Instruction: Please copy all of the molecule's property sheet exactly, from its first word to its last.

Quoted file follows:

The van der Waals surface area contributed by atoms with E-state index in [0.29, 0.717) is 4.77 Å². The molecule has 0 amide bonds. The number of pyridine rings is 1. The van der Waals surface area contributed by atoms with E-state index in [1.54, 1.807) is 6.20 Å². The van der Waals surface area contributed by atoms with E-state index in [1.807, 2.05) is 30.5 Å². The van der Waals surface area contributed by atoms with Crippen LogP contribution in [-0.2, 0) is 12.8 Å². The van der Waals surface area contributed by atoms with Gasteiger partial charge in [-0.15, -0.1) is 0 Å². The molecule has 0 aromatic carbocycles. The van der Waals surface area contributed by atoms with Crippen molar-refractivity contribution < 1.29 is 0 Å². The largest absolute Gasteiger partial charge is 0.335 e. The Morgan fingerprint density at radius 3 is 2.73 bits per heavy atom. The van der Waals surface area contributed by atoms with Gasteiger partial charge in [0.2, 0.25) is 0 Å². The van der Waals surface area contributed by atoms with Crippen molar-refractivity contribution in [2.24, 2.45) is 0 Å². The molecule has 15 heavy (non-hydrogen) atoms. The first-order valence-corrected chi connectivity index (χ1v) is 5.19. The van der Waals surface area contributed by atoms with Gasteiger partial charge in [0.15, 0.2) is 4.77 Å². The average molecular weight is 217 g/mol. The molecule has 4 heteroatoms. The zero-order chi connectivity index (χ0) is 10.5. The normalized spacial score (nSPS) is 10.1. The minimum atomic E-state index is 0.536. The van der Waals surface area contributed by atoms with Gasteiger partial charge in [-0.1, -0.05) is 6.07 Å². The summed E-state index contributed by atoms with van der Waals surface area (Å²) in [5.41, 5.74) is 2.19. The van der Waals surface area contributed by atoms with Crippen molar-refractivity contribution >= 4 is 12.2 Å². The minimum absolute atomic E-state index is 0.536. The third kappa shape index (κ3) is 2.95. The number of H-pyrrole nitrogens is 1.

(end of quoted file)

The van der Waals surface area contributed by atoms with E-state index in [0.29, 0.717) is 4.77 Å². The molecule has 0 amide bonds. The number of pyridine rings is 1. The van der Waals surface area contributed by atoms with E-state index in [1.54, 1.807) is 6.20 Å². The van der Waals surface area contributed by atoms with E-state index in [1.807, 2.05) is 30.5 Å². The van der Waals surface area contributed by atoms with Crippen LogP contribution in [-0.2, 0) is 12.8 Å². The van der Waals surface area contributed by atoms with Gasteiger partial charge in [-0.15, -0.1) is 0 Å². The molecule has 0 aromatic carbocycles. The van der Waals surface area contributed by atoms with Crippen molar-refractivity contribution < 1.29 is 0 Å². The largest absolute Gasteiger partial charge is 0.335 e. The Morgan fingerprint density at radius 3 is 2.73 bits per heavy atom. The van der Waals surface area contributed by atoms with Gasteiger partial charge in [0.2, 0.25) is 0 Å². The van der Waals surface area contributed by atoms with Crippen molar-refractivity contribution in [2.24, 2.45) is 0 Å². The molecule has 15 heavy (non-hydrogen) atoms. The first-order valence-corrected chi connectivity index (χ1v) is 5.19. The van der Waals surface area contributed by atoms with Gasteiger partial charge in [0.15, 0.2) is 4.77 Å². The average molecular weight is 217 g/mol. The molecule has 4 heteroatoms. The zero-order chi connectivity index (χ0) is 10.5. The normalized spacial score (nSPS) is 10.1. The minimum atomic E-state index is 0.536. The van der Waals surface area contributed by atoms with Gasteiger partial charge in [-0.1, -0.05) is 6.07 Å². The summed E-state index contributed by atoms with van der Waals surface area (Å²) in [5.41, 5.74) is 2.19. The van der Waals surface area contributed by atoms with Crippen molar-refractivity contribution >= 4 is 12.2 Å². The minimum absolute atomic E-state index is 0.536. The third kappa shape index (κ3) is 2.95. The number of H-pyrrole nitrogens is 1.